Do taxes on capital income unnaturally preserve traditional patterns of household production?

I am working on my paper on household production over the business cycle (although seems weird to call this one a "cycle" since we're just kind of puttering along in the trough), reading Greenwood and Hercowitz's 1991 JPE paper "The Allocation of Capital and Time Over the Business Cycle", and I came across this interesting point (when they mention "household capital" they're refering to both residential investment and also consumer durables which are inputs to household production):

"Another problem with the perfect substitution assumption arises when taxation of market activity is considered. Although both capital stocks are subject to property taxes, only business capital is subject to income taxation, which is far from being trivial (see Jorgenson and Yun 1986). This creates a significant distortion favoring the accumulation of household capital at the expense of business capital. This feature of the tax system, which is incorporated in the current analysis, is likely to be important for modeling the behavior of business and household investment. In a model with perfect substitution between the two capital stocks, business capital would be driven to zero."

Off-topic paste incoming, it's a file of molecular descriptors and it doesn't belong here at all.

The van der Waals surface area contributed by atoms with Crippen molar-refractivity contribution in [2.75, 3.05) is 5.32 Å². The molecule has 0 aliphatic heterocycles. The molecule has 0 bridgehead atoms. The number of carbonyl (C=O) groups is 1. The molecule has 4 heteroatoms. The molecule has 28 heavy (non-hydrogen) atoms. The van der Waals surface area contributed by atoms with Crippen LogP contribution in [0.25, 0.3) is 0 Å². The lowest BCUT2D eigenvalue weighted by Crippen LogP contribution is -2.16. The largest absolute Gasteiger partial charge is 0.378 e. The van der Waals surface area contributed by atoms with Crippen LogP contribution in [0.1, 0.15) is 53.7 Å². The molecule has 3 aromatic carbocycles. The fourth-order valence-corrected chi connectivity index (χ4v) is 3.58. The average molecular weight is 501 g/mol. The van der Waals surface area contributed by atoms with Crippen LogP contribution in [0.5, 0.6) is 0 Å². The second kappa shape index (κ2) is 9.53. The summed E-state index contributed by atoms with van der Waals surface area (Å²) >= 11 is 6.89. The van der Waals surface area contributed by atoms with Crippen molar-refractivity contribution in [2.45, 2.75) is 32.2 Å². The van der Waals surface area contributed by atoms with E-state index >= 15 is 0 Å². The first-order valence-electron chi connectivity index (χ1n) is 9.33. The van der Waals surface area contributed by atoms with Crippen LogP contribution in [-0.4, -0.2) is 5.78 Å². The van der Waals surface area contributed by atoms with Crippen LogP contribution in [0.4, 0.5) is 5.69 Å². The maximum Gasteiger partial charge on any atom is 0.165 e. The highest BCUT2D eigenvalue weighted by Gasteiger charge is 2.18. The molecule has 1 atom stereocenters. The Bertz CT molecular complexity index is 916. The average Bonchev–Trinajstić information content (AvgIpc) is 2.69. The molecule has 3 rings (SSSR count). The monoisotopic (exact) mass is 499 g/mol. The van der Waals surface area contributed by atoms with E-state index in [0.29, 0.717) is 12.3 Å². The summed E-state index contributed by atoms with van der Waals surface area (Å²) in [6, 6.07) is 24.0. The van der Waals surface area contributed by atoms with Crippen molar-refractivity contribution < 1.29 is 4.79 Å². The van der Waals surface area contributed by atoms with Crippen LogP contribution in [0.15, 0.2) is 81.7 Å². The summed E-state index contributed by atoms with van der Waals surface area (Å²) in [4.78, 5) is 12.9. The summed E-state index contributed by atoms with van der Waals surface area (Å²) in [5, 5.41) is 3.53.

This is paper - which talks a lot about household capital - is less important for me than another in the same issue by Benhabib, Rogerson, and Wright, which focuses more on home production and labor supply. But it was an interesting point.

All of these are RBC models. The RBC guys have definitely done the most work incorporating household production into macro.